CX-8’s best kit is sel­dom seen at work — or felt

Herald Sun - Motoring - - Front Page - LUCY BORTOLAZZO

Step into a car deal­er­ship these days and you’ll be bom­barded with acronyms, among them ESC, LDW, AEB, ACC and RCTA. It would be easy to dis­miss them as mar­ket­ing jar­gon but they could save your life. Or a loved one’s.

Most peo­ple will never ex­pe­ri­ence how these in­vis­i­ble safety nets work — and when they have come into play, some won’t even re­alise it. So the in­vi­ta­tion to see and feel this cut­ting edge tech­nol­ogy in ac­tion was too good to refuse.

At the South­ern Hemi­sphere Prov­ing Grounds in Queenstown, New Zealand, Mazda demon­strated the full suite of driver as­sis­tance tech in its new all-wheel drive CX-8.

It’s all about putting the driver at ease — and the re­sult is a much more en­joy­able ex­pe­ri­ence, although some of that stemmed from be­ing in the snow-capped val­leys of the pic­turesque South Is­land.

Nor­mally fresh snow and ice strike fear into the heart of an in­ex­pe­ri­enced driver. The Mazda tech in­spires con­fi­dence in­stead.

As we put the seven-seater through its paces, the nar­row cabin and sharp re­flexes com­bine to trick you into think­ing you’re han­dling a smaller car, though there is no com­pro­mis­ing on com­fort.

The CX-8 shares its wheel­base with the CX-9 but is the same width as the CX-5, mak­ing it ideal for grow­ing fam­i­lies with­out feel­ing overly large on the road. It’s sleek and stylish but the looks aren’t the big­gest at­trac­tion.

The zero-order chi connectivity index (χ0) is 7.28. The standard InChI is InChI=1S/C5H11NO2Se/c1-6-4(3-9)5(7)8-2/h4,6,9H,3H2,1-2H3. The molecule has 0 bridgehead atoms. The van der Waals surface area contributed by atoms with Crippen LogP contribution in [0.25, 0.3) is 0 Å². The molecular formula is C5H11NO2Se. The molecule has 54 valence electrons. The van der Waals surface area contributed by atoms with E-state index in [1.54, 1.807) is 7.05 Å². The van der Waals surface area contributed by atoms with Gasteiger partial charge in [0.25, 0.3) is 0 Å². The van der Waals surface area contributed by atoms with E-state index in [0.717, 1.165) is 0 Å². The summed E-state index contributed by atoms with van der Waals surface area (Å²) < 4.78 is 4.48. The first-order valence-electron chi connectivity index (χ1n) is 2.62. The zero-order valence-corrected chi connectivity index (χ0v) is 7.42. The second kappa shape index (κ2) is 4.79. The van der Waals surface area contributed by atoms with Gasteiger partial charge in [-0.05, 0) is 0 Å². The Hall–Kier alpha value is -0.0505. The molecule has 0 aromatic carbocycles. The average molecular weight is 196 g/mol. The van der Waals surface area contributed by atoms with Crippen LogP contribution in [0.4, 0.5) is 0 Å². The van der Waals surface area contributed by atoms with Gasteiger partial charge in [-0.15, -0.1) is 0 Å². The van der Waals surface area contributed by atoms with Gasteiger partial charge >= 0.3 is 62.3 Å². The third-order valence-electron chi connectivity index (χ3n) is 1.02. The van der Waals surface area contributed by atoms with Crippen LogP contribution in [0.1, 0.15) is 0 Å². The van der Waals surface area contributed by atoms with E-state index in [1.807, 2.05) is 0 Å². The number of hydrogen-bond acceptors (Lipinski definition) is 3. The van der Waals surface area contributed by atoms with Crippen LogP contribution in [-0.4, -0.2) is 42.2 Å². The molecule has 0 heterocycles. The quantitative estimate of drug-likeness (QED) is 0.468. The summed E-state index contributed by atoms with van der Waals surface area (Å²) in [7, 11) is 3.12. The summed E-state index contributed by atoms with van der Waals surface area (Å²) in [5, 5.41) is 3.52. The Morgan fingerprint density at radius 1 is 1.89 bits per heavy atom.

When you spend more time vac­u­um­ing sul­tanas out of the back of the car than you do on high­ways or dirt roads, safety is some­thing you want to take for granted.

The Mazda’s blind spot mon­i­tor­ing flashes a light in your side mir­ror if you’re drift­ing into a lane that’s al­ready oc­cu­pied. Lane-keep as­sist will steer you back into your lane if you wander and in­tel­li­gent speed as­sis­tance reads road signs and ad­justs your speed to the pre­vail­ing limit.

All are ma­jor draw­cards for par­ents, or soonto-be par­ents shop­ping for a fam­ily car.

On the icy sur­faces at Queenstown, the hid­den tech­nol­ogy is most im­pres­sive.

Mazda says its all-wheel drive is pre­dic­tive, mean­ing it can act quickly and catch the car if it senses some­thing’s not right. Its 27 sen­sors mon­i­tor con­di­tions and driver in­puts 200 times a se­cond — whether you’re driv­ing at night, through wind, rain or snow, the AWD has got your back.

The brand’s G-Vec­tor­ing Con­trol (GVC) is like­wise hard to dis­cern from the driver’s seat but it keeps the CX-8 sta­ble and re­spon­sive on slip­pery cor­ners.

The tech­nol­ogy ad­justs power out­put when en­ter­ing a cor­ner to shift the car’s weight to the front wheels and pro­vide more grip when turn­ing in. The same tech shifts the load to the rear wheels for bet­ter drive out of cor­ners.

The car feels sta­ble and you ex­pe­ri­ence less side­ways move­ment when com­ing into or driv­ing out of a cor­ner.

All this tech­nol­ogy gives you peace of mind when you’re strap­ping your new­born into the car seat for the first time. It also gives you the con­fi­dence to say yes to that snow trip or camp­ing in the rain.

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